Wednesday, September 14, 2016

Benchmarking - FFT Speed

My goal is to find a good microcontroller board for doing audio processing.  Speed is a very important concern so, in my last post, I looked at the speeds for different boards when doing FIR filters.  While time-domain FIR filters are an important audio processing task, I am also curious how suitable these boards are for frequency-domain processing.  In other words, I need to know how fast they can do FFTs.  Let's find out!


Why FFT?  An FFT is a "Fast Fourier Transform", which is not a helpful name if you're not already familiar with the idea.  FFTs are most often used when one wants to look at the frequency content (the spectrum) of audio data.  Intriguingly, you can also do an inverse FFT (an "IFFT") to convert that frequency spectrum data back into audio data.  By pairing the FFT with the IFFT, therefore, one can now manipulate (or mangle!) audio data in the frequency domain, which can be a more natural and easy way to construct one's audio processing algorithms.  They key to it all is the FFT (and its computationally similar IFFT).

Microcontroller Boards:  To understand which hardware might be capable of this frequency domain approach to audio processing, I'm evaluating a range of different boards.  In addition to spanning a range of clock speeds (16 MHz - 180 MHz), they also vary in other computationally important ways:  one is 8-bit while the others are 32-bit, some have DSP extensions while others do not, and one has a floating-point unit (FPU) while the others do not.  Though my testing, I'll see what's important.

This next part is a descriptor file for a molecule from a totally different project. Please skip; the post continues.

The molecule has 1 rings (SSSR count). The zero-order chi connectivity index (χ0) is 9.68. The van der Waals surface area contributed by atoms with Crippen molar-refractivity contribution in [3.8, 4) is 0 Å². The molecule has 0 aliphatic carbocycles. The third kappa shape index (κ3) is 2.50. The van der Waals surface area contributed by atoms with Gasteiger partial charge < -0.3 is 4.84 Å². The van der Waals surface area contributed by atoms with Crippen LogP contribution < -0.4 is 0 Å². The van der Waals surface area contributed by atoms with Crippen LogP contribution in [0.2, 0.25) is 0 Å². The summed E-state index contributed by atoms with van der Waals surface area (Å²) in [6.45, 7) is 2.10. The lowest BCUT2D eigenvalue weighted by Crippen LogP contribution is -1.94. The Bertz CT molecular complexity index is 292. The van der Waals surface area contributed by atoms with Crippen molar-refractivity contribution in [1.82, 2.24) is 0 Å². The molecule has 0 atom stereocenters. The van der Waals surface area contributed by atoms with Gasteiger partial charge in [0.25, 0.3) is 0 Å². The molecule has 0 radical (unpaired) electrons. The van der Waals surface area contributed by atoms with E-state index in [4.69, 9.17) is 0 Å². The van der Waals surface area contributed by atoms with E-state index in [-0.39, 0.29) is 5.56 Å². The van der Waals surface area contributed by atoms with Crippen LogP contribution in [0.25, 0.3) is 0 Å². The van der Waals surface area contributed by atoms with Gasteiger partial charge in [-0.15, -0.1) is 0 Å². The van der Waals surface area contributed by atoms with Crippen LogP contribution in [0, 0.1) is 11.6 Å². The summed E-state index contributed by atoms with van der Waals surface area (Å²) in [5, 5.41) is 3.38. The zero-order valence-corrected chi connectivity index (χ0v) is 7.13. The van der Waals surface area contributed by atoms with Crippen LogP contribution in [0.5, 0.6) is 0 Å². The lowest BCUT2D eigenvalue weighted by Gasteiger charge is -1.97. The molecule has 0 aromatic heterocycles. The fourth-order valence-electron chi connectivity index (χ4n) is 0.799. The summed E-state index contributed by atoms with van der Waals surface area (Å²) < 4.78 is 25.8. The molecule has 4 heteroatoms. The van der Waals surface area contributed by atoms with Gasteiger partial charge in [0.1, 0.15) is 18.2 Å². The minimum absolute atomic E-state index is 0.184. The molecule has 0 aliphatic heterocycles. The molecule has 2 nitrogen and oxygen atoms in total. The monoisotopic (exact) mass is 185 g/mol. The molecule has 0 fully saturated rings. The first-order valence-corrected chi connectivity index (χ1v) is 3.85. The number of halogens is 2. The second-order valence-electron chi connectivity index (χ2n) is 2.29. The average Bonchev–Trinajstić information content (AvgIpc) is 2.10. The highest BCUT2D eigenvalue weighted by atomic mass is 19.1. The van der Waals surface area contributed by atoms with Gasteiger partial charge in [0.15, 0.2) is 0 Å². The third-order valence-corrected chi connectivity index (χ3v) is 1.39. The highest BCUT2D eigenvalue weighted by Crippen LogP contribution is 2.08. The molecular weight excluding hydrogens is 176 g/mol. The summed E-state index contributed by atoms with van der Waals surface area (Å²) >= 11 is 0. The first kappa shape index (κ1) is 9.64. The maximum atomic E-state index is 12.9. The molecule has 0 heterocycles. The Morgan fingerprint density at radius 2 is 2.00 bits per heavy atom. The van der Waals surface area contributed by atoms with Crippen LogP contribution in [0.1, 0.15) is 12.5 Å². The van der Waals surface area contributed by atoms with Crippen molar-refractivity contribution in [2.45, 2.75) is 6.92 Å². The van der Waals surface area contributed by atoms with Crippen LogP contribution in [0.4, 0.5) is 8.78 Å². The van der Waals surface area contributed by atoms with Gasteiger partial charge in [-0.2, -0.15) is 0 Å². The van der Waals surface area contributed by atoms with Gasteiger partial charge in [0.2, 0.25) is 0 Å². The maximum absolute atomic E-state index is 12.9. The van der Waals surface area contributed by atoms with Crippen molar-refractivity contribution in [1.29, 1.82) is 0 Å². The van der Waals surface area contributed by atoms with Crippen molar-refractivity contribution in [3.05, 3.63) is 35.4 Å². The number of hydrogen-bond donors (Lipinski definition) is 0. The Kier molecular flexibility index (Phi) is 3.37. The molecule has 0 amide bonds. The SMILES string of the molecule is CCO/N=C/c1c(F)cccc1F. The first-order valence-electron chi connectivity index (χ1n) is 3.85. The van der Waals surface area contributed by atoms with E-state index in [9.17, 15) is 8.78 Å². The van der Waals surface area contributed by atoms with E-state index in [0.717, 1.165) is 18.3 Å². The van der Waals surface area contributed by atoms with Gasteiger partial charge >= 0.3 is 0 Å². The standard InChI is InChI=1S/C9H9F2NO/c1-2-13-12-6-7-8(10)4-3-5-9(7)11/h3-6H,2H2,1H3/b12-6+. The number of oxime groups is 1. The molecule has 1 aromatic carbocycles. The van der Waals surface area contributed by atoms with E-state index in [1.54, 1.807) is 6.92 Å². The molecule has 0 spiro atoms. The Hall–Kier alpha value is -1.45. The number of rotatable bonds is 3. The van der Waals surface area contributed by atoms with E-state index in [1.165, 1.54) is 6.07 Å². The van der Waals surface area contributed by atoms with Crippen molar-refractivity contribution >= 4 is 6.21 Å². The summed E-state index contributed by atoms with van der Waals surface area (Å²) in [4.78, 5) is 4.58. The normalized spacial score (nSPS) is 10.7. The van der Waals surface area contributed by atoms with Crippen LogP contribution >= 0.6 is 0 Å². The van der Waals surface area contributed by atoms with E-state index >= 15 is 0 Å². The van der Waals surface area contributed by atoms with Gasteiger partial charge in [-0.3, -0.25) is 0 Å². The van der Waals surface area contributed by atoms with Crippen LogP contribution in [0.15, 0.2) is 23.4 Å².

My Test Software:  For all of the boards except for the FRDM-K66F, I used the Arduino IDE to write my test software.  It's a simple program that does an FFT on dummy data of a given length.  The program uses Arduino's "micros()" command to measure the time to complete a fixed number of FFTs.  Easy.  For the FRDM-K66F board, which cannot be programmed from the Arduino IDE, I had to use NXP's IDE (Kinetis Design Studio).  The FFT functions were identical, however, regardless of which IDE I used.  All of my software is available on my GitHub (for Arduino, for Kinetis).

KissFFT Function:  The only difficult part of the software is the FFT function itself.  Since I wanted to test across a variety of hardware, I wanted to start with an FFT routine that was written in generic C.  From the FFTW website, I found an interesting comparison of different FFT routines.  From their list, one of the most generic routines appeared to be the "KissFFT".  After downloading it, I refactored the KissFFT code to enable different data types (Int16 vs Int32 vs Float32) and to remove the dynamic allocation of memroy via malloc().  With these changes, it was much more suitable for use on a microcontroller.

Raw Results:  The raw results of my speed tests are here, from which I made the summary table shown below.  The table shows the number of FFTs per second that each board could complete.  I performed the tests for different data types (Int16, Int32, Float32) and for different FFT lengths (N=32 to N=512).  This table is too dense to read, so let's skip ahead.


Speed vs FFT Length:  First, let's look at the overall flow of the data.  The plot below shows the FFT speed for different FFT lengths.  For FFTs using more data points, I would expect slower performance.  This graph confirms that expectation.  Good.  This graph also shows that the relative ranking of the different boards is the same, regardless of the length of the FFT.  This allows me to greatly simplify the rest of the plots.